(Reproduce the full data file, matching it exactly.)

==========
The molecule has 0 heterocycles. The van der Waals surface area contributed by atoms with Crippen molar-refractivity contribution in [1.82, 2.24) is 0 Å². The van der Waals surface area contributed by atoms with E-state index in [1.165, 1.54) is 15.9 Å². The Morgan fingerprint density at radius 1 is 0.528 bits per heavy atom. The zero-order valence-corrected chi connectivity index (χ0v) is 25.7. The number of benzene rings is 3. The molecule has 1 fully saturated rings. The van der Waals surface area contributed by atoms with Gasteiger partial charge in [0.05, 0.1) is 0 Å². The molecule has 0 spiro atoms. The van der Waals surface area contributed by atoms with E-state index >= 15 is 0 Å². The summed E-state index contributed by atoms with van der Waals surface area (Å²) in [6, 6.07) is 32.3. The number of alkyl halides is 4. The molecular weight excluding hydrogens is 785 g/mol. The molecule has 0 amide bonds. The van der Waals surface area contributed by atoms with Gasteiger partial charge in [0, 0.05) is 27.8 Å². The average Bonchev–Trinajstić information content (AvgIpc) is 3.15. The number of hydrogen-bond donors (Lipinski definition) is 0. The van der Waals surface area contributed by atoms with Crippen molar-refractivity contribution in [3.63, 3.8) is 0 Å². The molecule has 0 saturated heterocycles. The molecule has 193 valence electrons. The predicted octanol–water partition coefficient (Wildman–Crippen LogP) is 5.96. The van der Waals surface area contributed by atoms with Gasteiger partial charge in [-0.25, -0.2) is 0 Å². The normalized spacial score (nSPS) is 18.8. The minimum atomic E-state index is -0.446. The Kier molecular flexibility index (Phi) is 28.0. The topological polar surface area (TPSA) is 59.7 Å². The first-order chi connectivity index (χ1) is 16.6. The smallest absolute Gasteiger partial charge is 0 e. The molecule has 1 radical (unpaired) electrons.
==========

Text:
The molecule has 0 heterocycles. The van der Waals surface area contributed by atoms with Crippen molar-refractivity contribution in [1.82, 2.24) is 0 Å². The van der Waals surface area contributed by atoms with E-state index in [1.165, 1.54) is 15.9 Å². The Morgan fingerprint density at radius 1 is 0.528 bits per heavy atom. The zero-order valence-corrected chi connectivity index (χ0v) is 25.7. The number of benzene rings is 3. The molecule has 1 fully saturated rings. The van der Waals surface area contributed by atoms with Gasteiger partial charge in [0.05, 0.1) is 0 Å². The molecule has 0 spiro atoms. The van der Waals surface area contributed by atoms with E-state index >= 15 is 0 Å². The summed E-state index contributed by atoms with van der Waals surface area (Å²) in [6, 6.07) is 32.3. The number of alkyl halides is 4. The molecular weight excluding hydrogens is 785 g/mol. The molecule has 0 amide bonds. The van der Waals surface area contributed by atoms with Gasteiger partial charge in [0, 0.05) is 27.8 Å². The average Bonchev–Trinajstić information content (AvgIpc) is 3.15. The number of hydrogen-bond donors (Lipinski definition) is 0. The van der Waals surface area contributed by atoms with Crippen molar-refractivity contribution in [3.63, 3.8) is 0 Å². The molecule has 0 saturated heterocycles. The molecule has 193 valence electrons. The predicted octanol–water partition coefficient (Wildman–Crippen LogP) is 5.96. The van der Waals surface area contributed by atoms with Gasteiger partial charge in [-0.25, -0.2) is 0 Å². The normalized spacial score (nSPS) is 18.8. The minimum atomic E-state index is -0.446. The Kier molecular flexibility index (Phi) is 28.0. The topological polar surface area (TPSA) is 59.7 Å². The first-order chi connectivity index (χ1) is 16.6. The smallest absolute Gasteiger partial charge is 0 e. The molecule has 1 radical (unpaired) electrons.